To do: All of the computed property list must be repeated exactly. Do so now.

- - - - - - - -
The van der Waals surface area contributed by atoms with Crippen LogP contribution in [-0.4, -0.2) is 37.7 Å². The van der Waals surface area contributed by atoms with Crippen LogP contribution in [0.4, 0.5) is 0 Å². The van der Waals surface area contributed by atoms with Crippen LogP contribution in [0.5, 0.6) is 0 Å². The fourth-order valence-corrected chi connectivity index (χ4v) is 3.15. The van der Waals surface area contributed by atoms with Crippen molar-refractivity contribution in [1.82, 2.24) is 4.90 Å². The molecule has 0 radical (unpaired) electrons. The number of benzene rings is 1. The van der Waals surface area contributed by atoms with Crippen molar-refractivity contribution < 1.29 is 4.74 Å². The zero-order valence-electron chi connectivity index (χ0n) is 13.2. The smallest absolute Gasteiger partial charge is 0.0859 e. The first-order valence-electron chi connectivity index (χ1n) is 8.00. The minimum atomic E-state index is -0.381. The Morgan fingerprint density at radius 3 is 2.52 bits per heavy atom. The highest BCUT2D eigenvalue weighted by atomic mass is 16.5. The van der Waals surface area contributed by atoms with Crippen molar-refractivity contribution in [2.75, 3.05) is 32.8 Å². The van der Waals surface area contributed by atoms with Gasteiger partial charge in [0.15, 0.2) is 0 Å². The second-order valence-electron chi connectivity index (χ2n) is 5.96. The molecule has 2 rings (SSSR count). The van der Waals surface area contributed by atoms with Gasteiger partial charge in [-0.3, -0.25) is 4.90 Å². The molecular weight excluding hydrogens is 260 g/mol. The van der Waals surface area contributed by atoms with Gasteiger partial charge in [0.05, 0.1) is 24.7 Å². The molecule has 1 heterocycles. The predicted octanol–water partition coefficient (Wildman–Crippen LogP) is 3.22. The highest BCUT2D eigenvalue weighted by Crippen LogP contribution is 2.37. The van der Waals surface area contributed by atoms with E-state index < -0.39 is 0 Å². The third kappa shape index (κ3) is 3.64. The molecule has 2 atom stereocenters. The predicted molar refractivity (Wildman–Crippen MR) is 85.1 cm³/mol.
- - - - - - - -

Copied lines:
The van der Waals surface area contributed by atoms with Crippen LogP contribution in [-0.4, -0.2) is 37.7 Å². The van der Waals surface area contributed by atoms with Crippen LogP contribution in [0.4, 0.5) is 0 Å². The van der Waals surface area contributed by atoms with Crippen LogP contribution in [0.5, 0.6) is 0 Å². The fourth-order valence-corrected chi connectivity index (χ4v) is 3.15. The van der Waals surface area contributed by atoms with Crippen molar-refractivity contribution in [1.82, 2.24) is 4.90 Å². The molecule has 0 radical (unpaired) electrons. The number of benzene rings is 1. The van der Waals surface area contributed by atoms with Crippen molar-refractivity contribution < 1.29 is 4.74 Å². The zero-order valence-electron chi connectivity index (χ0n) is 13.2. The smallest absolute Gasteiger partial charge is 0.0859 e. The first-order valence-electron chi connectivity index (χ1n) is 8.00. The minimum atomic E-state index is -0.381. The Morgan fingerprint density at radius 3 is 2.52 bits per heavy atom. The highest BCUT2D eigenvalue weighted by atomic mass is 16.5. The van der Waals surface area contributed by atoms with Crippen molar-refractivity contribution in [2.75, 3.05) is 32.8 Å². The van der Waals surface area contributed by atoms with Gasteiger partial charge in [0.15, 0.2) is 0 Å². The second-order valence-electron chi connectivity index (χ2n) is 5.96. The molecule has 2 rings (SSSR count). The van der Waals surface area contributed by atoms with Gasteiger partial charge in [-0.3, -0.25) is 4.90 Å². The molecular weight excluding hydrogens is 260 g/mol. The van der Waals surface area contributed by atoms with Gasteiger partial charge in [0.05, 0.1) is 24.7 Å². The molecule has 1 heterocycles. The predicted octanol–water partition coefficient (Wildman–Crippen LogP) is 3.22. The highest BCUT2D eigenvalue weighted by Crippen LogP contribution is 2.37. The van der Waals surface area contributed by atoms with E-state index < -0.39 is 0 Å². The third kappa shape index (κ3) is 3.64. The molecule has 2 atom stereocenters. The predicted molar refractivity (Wildman–Crippen MR) is 85.1 cm³/mol.